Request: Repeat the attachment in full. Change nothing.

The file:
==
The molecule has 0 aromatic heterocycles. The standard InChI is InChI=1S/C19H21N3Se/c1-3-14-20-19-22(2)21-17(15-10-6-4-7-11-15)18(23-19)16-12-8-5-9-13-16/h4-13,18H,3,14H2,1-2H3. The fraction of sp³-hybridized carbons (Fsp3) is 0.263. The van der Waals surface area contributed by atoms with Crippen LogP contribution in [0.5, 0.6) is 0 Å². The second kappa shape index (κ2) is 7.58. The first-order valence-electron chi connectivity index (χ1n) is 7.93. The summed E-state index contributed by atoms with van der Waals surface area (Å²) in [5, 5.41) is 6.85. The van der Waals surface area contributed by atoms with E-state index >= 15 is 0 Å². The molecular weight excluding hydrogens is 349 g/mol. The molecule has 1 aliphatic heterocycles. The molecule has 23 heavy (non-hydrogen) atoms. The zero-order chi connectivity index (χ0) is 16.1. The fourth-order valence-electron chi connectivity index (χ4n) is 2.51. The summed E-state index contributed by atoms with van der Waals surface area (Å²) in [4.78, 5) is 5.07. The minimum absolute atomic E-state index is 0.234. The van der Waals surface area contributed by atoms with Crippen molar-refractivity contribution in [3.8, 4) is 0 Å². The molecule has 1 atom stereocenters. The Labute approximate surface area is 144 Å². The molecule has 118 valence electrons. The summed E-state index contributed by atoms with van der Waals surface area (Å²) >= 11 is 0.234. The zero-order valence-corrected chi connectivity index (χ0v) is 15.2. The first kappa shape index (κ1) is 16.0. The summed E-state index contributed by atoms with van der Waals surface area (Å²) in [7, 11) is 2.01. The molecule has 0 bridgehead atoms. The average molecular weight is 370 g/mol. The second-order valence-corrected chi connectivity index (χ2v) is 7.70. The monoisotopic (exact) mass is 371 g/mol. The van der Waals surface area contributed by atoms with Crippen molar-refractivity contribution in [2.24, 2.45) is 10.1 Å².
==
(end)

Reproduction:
The molecule has 0 aromatic heterocycles. The standard InChI is InChI=1S/C19H21N3Se/c1-3-14-20-19-22(2)21-17(15-10-6-4-7-11-15)18(23-19)16-12-8-5-9-13-16/h4-13,18H,3,14H2,1-2H3. The fraction of sp³-hybridized carbons (Fsp3) is 0.263. The van der Waals surface area contributed by atoms with Crippen LogP contribution in [0.5, 0.6) is 0 Å². The second kappa shape index (κ2) is 7.58. The first-order valence-electron chi connectivity index (χ1n) is 7.93. The summed E-state index contributed by atoms with van der Waals surface area (Å²) in [5, 5.41) is 6.85. The van der Waals surface area contributed by atoms with E-state index >= 15 is 0 Å². The molecular weight excluding hydrogens is 349 g/mol. The molecule has 1 aliphatic heterocycles. The molecule has 23 heavy (non-hydrogen) atoms. The zero-order chi connectivity index (χ0) is 16.1. The fourth-order valence-electron chi connectivity index (χ4n) is 2.51. The summed E-state index contributed by atoms with van der Waals surface area (Å²) in [4.78, 5) is 5.07. The minimum absolute atomic E-state index is 0.234. The van der Waals surface area contributed by atoms with Crippen molar-refractivity contribution in [3.8, 4) is 0 Å². The molecule has 1 atom stereocenters. The Labute approximate surface area is 144 Å². The molecule has 118 valence electrons. The summed E-state index contributed by atoms with van der Waals surface area (Å²) >= 11 is 0.234. The zero-order valence-corrected chi connectivity index (χ0v) is 15.2. The first kappa shape index (κ1) is 16.0. The summed E-state index contributed by atoms with van der Waals surface area (Å²) in [7, 11) is 2.01. The molecule has 0 bridgehead atoms. The average molecular weight is 370 g/mol. The second-order valence-corrected chi connectivity index (χ2v) is 7.70. The monoisotopic (exact) mass is 371 g/mol. The van der Waals surface area contributed by atoms with Crippen molar-refractivity contribution in [2.24, 2.45) is 10.1 Å².